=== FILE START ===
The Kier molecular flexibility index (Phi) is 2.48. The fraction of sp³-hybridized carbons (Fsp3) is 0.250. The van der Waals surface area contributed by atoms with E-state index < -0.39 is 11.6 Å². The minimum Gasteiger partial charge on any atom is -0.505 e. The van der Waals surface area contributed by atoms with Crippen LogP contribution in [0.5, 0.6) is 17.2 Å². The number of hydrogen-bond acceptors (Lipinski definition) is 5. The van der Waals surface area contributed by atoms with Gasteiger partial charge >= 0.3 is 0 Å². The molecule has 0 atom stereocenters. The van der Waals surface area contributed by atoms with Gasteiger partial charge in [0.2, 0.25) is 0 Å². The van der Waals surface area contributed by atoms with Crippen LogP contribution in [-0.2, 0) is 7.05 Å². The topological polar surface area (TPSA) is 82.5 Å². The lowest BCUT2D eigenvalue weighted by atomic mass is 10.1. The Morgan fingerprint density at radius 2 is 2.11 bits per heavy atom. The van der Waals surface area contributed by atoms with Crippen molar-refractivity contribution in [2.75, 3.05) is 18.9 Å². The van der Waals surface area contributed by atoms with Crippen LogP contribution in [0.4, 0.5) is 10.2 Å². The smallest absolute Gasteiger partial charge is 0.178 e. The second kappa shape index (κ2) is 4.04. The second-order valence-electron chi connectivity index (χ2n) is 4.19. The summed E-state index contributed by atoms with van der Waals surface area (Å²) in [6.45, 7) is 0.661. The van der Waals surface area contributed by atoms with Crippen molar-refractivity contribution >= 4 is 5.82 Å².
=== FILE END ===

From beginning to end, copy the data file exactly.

The Kier molecular flexibility index (Phi) is 2.48. The fraction of sp³-hybridized carbons (Fsp3) is 0.250. The van der Waals surface area contributed by atoms with E-state index < -0.39 is 11.6 Å². The minimum Gasteiger partial charge on any atom is -0.505 e. The van der Waals surface area contributed by atoms with Crippen LogP contribution in [0.5, 0.6) is 17.2 Å². The number of hydrogen-bond acceptors (Lipinski definition) is 5. The van der Waals surface area contributed by atoms with Gasteiger partial charge >= 0.3 is 0 Å². The molecule has 0 atom stereocenters. The van der Waals surface area contributed by atoms with Gasteiger partial charge in [0.2, 0.25) is 0 Å². The van der Waals surface area contributed by atoms with Crippen LogP contribution in [-0.2, 0) is 7.05 Å². The topological polar surface area (TPSA) is 82.5 Å². The lowest BCUT2D eigenvalue weighted by atomic mass is 10.1. The Morgan fingerprint density at radius 2 is 2.11 bits per heavy atom. The van der Waals surface area contributed by atoms with Crippen molar-refractivity contribution in [2.75, 3.05) is 18.9 Å². The van der Waals surface area contributed by atoms with Crippen LogP contribution in [0.4, 0.5) is 10.2 Å². The smallest absolute Gasteiger partial charge is 0.178 e. The second kappa shape index (κ2) is 4.04. The second-order valence-electron chi connectivity index (χ2n) is 4.19. The summed E-state index contributed by atoms with van der Waals surface area (Å²) in [6.45, 7) is 0.661. The van der Waals surface area contributed by atoms with Crippen molar-refractivity contribution >= 4 is 5.82 Å².